Last week the guys debated who was the best stand-up comedian and now they further that debate in print form for you and you alone.
Dan: "Comedy is subjective." That's a pretty useful blanket statement for just about any and every situation where personal preference is used regarding humor. What makes one person laugh isn't sure to make anyone else laugh, so trying to pick the definitive "best" comedian, you're going to run into a number of contentions. From where I was sitting, "best" here can only mean "widest appeal" rather than "everyone will agree without question." Going into the great Cosby vs Carlin debate, people seemed to think that by selecting my choice as Bill Cosby for best comedian ever, I was saying that George Carlin was inferior, not to mention that anyone unmentioned was either snubbed unrightfully so or somehow forgotten because we just weren't being careful with our choices.
Well, you're wrong on all accounts there.
I can't for the life of me think of arguments that Kyle should have made either for Carlin or against Cosby that he didn't already state. Honestly, I think we did a pretty solid job this time of not only selecting two very well-loved comedians that we were both knowledgeable in, but also in debating for our points reasonably and fully. There's nothing left without taking low shots here and there. Mainly, Kyle didn't go into how Cosby has become a caricature in his later years and I didn't go into how Carlin just started doing every live performance by rote instead of really living on the stage.
The reaction from viewers to Cosby being included is interesting, as well as Carlin's obvious inclusion in the debate (with which I can easily agree ). It seems that people hold Carlin up as being one of the true comedians, not necessarily because of how funny he was (which he very much was), but because he had the iconic "Seven Words You Can't Say on TV" bit and everyone just wants an excuse to utter them all verbatim without any meaning behind them whatsoever. The bit lost all meaning a long time ago, not for any fault of Carlin's mind you, but entirely because teenagers started believing themselves "edgy" by spewing out a handful of swears that a genuinely funny man once said. You're not George Carlin, random kid in 7th grade. Knock that off and go comment ironically about My Little Pony some more.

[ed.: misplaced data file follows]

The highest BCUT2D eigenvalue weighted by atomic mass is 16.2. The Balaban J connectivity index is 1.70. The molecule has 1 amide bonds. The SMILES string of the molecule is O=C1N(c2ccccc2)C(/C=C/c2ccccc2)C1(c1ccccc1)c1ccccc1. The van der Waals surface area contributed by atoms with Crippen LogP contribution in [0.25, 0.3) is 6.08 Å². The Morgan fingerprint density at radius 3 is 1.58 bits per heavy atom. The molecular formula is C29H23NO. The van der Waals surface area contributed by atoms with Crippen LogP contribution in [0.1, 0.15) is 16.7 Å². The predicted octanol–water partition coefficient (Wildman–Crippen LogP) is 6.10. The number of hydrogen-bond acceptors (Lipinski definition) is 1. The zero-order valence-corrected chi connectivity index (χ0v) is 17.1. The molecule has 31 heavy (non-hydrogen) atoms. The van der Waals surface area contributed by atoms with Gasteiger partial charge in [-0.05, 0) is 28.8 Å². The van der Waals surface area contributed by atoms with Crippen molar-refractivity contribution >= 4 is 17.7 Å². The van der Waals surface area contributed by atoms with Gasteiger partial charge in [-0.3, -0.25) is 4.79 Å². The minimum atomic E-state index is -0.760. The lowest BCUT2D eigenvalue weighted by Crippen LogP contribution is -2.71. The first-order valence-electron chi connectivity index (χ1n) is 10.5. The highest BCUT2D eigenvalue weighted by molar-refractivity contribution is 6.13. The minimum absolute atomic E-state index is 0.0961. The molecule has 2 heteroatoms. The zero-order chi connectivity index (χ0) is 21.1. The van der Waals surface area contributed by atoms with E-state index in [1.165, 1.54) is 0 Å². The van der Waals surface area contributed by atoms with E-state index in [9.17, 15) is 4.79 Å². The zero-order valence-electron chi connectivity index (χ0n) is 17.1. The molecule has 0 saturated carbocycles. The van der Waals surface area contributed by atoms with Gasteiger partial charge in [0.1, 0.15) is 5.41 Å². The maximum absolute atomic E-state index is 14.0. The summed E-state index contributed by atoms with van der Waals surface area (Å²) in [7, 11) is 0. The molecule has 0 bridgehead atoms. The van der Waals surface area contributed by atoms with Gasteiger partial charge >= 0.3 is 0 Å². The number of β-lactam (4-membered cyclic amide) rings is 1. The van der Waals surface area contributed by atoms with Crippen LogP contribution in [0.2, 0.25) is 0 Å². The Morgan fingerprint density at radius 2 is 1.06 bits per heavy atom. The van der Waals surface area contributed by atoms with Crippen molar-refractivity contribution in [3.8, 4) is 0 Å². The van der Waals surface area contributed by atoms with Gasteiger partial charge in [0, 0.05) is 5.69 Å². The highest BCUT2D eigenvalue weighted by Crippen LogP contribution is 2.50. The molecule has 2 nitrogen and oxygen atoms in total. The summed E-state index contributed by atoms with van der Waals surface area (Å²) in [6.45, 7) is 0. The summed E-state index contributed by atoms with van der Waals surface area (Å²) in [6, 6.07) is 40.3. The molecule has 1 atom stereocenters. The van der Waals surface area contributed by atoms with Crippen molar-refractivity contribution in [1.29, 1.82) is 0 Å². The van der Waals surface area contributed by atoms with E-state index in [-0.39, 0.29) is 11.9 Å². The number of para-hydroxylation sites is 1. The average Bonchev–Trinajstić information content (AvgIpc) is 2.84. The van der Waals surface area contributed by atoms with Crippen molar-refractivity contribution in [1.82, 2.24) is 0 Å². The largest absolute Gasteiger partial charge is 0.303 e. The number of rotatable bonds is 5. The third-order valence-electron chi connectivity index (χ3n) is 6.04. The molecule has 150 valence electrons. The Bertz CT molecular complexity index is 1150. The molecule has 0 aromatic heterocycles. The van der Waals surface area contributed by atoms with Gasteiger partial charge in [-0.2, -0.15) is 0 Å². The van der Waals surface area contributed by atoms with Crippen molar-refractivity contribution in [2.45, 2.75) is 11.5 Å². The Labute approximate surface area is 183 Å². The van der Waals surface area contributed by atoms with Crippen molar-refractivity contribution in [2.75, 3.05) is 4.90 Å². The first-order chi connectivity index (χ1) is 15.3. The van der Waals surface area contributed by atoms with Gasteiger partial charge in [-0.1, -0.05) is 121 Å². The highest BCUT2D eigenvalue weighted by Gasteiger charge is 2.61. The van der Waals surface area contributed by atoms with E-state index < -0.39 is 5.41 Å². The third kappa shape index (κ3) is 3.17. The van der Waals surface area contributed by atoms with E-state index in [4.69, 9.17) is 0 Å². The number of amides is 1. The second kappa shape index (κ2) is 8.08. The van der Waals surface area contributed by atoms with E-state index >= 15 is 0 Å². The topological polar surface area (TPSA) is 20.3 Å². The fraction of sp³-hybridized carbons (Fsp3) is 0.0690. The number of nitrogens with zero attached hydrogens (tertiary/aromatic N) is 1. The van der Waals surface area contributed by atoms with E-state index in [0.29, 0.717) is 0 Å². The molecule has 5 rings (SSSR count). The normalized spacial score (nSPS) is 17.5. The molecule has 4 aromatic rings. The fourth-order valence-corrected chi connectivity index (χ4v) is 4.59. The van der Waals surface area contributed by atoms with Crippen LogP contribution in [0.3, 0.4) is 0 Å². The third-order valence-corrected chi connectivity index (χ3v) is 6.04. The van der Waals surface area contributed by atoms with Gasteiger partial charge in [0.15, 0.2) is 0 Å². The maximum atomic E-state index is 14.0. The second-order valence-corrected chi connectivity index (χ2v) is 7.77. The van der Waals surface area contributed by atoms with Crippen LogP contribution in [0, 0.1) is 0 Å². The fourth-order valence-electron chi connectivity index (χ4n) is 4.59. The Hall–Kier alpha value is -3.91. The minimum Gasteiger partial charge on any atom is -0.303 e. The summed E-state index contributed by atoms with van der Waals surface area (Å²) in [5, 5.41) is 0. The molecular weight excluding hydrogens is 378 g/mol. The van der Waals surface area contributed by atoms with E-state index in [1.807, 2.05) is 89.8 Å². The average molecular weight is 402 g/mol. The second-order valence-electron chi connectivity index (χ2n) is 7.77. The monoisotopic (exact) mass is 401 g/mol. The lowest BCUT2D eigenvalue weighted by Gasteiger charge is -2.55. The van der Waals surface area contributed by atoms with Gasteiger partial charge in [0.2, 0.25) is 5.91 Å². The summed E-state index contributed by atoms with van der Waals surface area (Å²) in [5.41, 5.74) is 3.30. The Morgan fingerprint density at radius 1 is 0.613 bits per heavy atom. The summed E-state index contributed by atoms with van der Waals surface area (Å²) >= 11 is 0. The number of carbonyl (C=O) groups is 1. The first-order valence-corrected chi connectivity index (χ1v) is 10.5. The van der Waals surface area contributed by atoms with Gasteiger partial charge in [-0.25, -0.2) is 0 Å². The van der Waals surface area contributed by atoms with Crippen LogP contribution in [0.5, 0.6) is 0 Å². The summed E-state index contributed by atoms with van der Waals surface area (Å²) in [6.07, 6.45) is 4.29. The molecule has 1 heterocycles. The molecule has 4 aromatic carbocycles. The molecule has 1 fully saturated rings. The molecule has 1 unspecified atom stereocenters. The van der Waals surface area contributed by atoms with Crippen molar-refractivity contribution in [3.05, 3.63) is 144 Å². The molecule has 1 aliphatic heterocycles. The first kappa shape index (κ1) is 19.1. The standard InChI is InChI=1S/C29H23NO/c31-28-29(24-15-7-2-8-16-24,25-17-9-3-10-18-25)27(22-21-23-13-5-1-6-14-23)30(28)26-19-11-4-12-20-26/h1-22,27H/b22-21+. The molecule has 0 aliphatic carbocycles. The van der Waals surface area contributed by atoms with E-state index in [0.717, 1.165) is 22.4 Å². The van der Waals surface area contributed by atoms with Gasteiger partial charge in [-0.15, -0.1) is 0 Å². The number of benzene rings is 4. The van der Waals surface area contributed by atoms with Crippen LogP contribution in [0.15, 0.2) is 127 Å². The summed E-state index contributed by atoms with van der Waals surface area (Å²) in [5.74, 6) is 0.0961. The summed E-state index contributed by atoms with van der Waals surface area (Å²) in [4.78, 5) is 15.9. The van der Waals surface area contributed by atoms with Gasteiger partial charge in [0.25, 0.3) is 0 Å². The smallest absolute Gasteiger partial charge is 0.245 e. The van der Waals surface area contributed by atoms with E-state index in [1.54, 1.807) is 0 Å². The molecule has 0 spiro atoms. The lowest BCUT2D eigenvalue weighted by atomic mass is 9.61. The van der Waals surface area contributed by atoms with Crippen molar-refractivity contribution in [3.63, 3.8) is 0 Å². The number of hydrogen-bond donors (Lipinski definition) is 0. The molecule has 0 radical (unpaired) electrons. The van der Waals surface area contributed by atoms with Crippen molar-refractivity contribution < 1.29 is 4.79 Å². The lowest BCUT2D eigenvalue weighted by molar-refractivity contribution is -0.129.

Back to Cosby, the trend in the comments was to slam his inclusion exclusively because of Jell-O Puddin' Pops. Okay, congrats, you're able to recognize an apparently effective marketing campaign from a while ago. To me, you ask someone about Cosby and they'll rattle off the usual "Oh man, he talks like an idiot and then starts saying things about Jell-O and Kodak!" But then you ask them if they've seen any of his stand-up and they look at you like you're crazy. "I saw some episodes of his TV show a while ago." Not the same. Ever seen Bill Cosby Himself? Ever listened to Wonderfulness or Bill Cosby Is a Very Funny Fellow Right? Those routines are genius on a level few others have ever been able to match, and none of them are reliant on shock humor, strong language, or gimmicks (and no, I'm not saying Carlin does any of those things).
On the other side of the coin, George Carlin is remembered for those seven words that we all know. And then ... well a good portion of us remember A Place for My Stuff and maybe a little here and there about the difference between football and baseball or some odd bit, but then ... ? Admit it, a good half of those quickly shouting that Cosby is all about Jell-O Pudding also know Carlin only as far as the seven words you can't say on TV.
Again though, regarding any other comedian that wasn't included in the list of two that go into a debate, we didn't forget anyone. We simply excluded them for the sake of a debate. No hard feelings or anything as there are dozens of comics I love to death, with Jim Gaffigan and Louis C.K. being two of my favorites currently working (and their $5 downloadable specials were magnificent for more reasons than just being hysterical, so go download those immediately). We specifically opened the door for the chance of a different option coming through, and a few are certainly making a good case for themselves, which I'm delighted to see as it got great discussion going and hopefully some exposure of otherwise unthought of comedians to a good deal of commenters (widening your comedy scope is always healthy).
But at the core, this was Kyle and I again arguing for our favorites, and they happened to be George Carlin and Bill Cosby, respectively. I'd be happy with either coming away with the win here, to be honest. I'd just naturally be more happy if it were my choice.